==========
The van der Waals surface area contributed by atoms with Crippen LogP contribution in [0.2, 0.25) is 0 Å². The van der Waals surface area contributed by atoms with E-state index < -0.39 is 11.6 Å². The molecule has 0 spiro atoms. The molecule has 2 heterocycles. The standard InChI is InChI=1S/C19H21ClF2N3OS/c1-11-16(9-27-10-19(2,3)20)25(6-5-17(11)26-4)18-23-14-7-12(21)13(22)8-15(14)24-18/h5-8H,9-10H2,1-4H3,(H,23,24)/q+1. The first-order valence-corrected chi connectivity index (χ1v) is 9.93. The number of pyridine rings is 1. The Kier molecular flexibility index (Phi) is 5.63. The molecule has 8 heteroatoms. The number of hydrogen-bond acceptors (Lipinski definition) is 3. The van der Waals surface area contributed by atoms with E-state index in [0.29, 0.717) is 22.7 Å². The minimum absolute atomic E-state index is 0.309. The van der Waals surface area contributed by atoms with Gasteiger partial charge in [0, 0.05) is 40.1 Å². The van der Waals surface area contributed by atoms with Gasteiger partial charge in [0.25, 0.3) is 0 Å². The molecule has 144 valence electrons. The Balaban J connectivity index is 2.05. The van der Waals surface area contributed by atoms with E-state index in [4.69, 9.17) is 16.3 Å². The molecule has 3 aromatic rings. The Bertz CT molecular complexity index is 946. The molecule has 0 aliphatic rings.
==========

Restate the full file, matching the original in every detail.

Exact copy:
The van der Waals surface area contributed by atoms with Crippen LogP contribution in [0.2, 0.25) is 0 Å². The van der Waals surface area contributed by atoms with E-state index < -0.39 is 11.6 Å². The molecule has 0 spiro atoms. The molecule has 2 heterocycles. The standard InChI is InChI=1S/C19H21ClF2N3OS/c1-11-16(9-27-10-19(2,3)20)25(6-5-17(11)26-4)18-23-14-7-12(21)13(22)8-15(14)24-18/h5-8H,9-10H2,1-4H3,(H,23,24)/q+1. The first-order valence-corrected chi connectivity index (χ1v) is 9.93. The number of pyridine rings is 1. The Kier molecular flexibility index (Phi) is 5.63. The molecule has 8 heteroatoms. The number of hydrogen-bond acceptors (Lipinski definition) is 3. The van der Waals surface area contributed by atoms with E-state index in [0.29, 0.717) is 22.7 Å². The minimum absolute atomic E-state index is 0.309. The van der Waals surface area contributed by atoms with Gasteiger partial charge in [0, 0.05) is 40.1 Å². The van der Waals surface area contributed by atoms with Gasteiger partial charge in [0.25, 0.3) is 0 Å². The molecule has 144 valence electrons. The Balaban J connectivity index is 2.05. The van der Waals surface area contributed by atoms with E-state index in [4.69, 9.17) is 16.3 Å². The molecule has 3 aromatic rings. The Bertz CT molecular complexity index is 946. The molecule has 0 aliphatic rings.